Severe droughts are nothing new to California, home to the highest variable precipitation in the United States. In the midst of a fourth dry year, the California Department of Water Resources (DWR) has released an in-depth report comparing the severity and impacts of California’s most significant droughts, which stretched from 1929 to 1934, 1976 to 1977 and 1987 to 1992. The report also details the ongoing drought, which began in 2012.
“California’s Most Significant Droughts: Comparing Historical and Recent Conditions,” available herehttp://www.water.ca.gov/waterconditions/publications.cfm presents a wealth of information about California’s climate; federal, state, and local water systems; surface and groundwater resources; and historical precipitation. It also provides a summary of lessons learned from previous droughts and highlights the need for better data about groundwater conditions, improved drought prediction capability, and better drought preparedness for small water systems.
The report also describes:
The atmosphere-ocean dynamics that influence drought in California;
Highlights of past droughts, such as the extremely severe 1929-34 dry spell that occurred when irrigated acreage in the state was relatively small and the population was less than six million people;
The setting for past droughts in terms of major water project development, population, and irrigated acreage in the state;
Historical attempts to cope with drought, such as the temporary emergency pipeline constructed across the San Rafael Bridge to bring imported water to southern Marin County in 1976-77;
Estimated economic loss data, where available, from the historical droughts, including farmland fallowing and timberland destroyed by wildfire and bark beetle infestation;
Changes in institutional settings that affect California’s response to drought, such as environmental protection laws that have modified water project operations; and
The appendix of the report includes a copy of each gubernatorial executive order or emergency proclamation issued related to drought since 1977.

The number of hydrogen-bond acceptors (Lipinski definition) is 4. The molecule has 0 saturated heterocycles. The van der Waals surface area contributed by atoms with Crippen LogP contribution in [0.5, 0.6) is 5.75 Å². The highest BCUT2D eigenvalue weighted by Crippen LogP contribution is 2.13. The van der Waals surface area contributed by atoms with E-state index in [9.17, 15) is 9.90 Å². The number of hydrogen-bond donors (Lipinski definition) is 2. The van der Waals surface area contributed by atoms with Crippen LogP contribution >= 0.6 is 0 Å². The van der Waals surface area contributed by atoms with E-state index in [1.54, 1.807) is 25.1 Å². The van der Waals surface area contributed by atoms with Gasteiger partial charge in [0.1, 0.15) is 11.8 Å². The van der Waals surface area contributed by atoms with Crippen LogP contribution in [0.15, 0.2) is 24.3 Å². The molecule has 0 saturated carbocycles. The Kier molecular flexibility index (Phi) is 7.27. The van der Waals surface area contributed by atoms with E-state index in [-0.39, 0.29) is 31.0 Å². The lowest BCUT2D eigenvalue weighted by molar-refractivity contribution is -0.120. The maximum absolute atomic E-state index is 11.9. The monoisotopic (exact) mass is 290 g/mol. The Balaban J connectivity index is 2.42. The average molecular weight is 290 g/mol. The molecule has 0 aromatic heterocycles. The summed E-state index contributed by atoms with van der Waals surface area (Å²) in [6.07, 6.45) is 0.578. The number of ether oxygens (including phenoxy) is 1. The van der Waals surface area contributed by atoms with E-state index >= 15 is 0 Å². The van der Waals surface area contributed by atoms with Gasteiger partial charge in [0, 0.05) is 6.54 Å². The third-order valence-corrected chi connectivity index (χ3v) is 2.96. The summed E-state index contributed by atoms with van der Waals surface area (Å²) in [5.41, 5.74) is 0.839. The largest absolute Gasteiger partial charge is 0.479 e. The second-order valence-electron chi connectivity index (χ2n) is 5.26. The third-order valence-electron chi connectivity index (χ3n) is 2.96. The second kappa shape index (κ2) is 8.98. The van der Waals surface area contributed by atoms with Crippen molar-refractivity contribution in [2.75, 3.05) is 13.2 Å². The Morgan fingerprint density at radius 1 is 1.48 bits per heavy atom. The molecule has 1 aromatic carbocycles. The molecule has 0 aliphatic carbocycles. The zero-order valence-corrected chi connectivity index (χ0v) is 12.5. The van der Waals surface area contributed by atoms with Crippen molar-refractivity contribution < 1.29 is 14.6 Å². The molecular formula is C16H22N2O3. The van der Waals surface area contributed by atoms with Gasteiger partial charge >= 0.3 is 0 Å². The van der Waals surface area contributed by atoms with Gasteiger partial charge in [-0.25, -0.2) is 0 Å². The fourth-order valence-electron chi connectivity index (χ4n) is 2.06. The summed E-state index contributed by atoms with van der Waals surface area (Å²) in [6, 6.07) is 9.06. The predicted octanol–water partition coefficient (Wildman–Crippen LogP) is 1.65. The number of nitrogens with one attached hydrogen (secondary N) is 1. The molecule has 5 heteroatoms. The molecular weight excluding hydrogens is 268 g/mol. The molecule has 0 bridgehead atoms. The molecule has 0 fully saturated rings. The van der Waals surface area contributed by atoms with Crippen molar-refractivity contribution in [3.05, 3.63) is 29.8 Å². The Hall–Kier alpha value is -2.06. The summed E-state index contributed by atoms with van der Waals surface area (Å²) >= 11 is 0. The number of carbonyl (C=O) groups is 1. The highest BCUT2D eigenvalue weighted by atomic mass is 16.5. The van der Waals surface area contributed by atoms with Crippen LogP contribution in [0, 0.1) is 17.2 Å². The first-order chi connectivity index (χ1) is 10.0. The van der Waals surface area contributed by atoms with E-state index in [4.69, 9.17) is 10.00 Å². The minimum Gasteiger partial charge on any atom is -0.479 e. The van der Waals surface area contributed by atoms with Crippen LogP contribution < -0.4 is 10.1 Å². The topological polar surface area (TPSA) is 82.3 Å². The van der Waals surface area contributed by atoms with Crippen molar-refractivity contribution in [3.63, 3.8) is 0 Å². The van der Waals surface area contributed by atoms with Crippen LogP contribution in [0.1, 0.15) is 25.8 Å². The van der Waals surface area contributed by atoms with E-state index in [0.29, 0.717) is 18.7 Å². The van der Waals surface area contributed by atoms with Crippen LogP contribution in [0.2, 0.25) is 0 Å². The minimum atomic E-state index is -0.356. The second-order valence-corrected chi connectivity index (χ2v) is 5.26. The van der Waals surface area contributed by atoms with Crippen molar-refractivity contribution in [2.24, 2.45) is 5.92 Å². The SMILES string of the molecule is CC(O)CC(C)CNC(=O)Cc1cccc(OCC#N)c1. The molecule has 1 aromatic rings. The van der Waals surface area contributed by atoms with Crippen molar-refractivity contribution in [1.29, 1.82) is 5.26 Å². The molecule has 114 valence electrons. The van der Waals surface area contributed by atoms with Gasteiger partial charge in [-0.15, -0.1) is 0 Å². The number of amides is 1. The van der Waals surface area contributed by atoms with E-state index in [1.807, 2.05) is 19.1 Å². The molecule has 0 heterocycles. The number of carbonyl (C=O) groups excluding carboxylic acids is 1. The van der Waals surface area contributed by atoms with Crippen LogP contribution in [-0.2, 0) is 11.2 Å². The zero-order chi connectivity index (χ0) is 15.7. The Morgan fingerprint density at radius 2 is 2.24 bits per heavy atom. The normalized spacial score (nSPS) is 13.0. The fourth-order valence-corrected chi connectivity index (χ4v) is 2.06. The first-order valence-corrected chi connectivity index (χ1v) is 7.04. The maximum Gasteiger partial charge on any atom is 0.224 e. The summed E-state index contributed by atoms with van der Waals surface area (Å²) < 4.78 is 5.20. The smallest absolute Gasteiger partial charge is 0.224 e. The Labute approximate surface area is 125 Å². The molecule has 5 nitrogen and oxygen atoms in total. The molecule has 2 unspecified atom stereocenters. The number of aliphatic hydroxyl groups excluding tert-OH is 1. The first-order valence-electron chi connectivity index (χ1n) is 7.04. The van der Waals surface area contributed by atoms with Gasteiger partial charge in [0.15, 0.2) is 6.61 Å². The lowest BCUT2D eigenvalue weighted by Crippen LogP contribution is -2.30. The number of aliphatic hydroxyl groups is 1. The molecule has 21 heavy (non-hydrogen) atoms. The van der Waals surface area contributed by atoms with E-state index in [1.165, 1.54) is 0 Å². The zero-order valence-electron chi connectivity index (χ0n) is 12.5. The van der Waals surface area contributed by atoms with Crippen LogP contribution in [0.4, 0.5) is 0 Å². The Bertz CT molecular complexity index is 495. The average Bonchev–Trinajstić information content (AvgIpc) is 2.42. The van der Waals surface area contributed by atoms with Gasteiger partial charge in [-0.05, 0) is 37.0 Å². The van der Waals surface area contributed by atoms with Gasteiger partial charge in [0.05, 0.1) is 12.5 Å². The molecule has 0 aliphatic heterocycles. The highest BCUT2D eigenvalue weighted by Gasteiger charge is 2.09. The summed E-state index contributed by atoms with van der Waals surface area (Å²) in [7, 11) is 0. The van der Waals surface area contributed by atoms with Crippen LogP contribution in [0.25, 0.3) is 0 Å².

Charts, maps, and graphs in the report illustrate such information as the at-risk small water systems around the state, a comparison of storage in key reservoirs during various drought years, changes in the Colorado River total system storage over time, changes in California’s statewide mean temperature departure since 1900, and maximum salinity intrusion into the Sacramento-San Joaquin Delta in previous droughts.
The report was prepared by DWR Deputy Drought Manager and Interstate Resources Manager Jeanine Jones.
“The water years of 2012-14 stand as California’s driest three consecutive years in terms of statewide precipitation,” said Jones, “and we do not know how long this drought will last. It’s important for Californians to remember that drought is a part of life in California and we can learn from history as we try to emerge from each drought better prepared for the next.”
In January 2014, Governor Edmund G. Brown Jr. declared a drought state of emergency and asked Californians to voluntarily curb their water use by 20 percent. Vast tracts of farmland have been fallowed and some communities have been short on drinking water.
Every Californian can help stretch the state’s limited supplies by using water carefully. Outdoor landscaping needs little water in the winter, so shut off sprinklers, especially for the first couple of weeks after a rain. Replace washers in leaking faucets or make other repairs to stop leaks. Run dishwashers and clothes washers only with full loads. For more water-saving tips, visit saveourwater.com.
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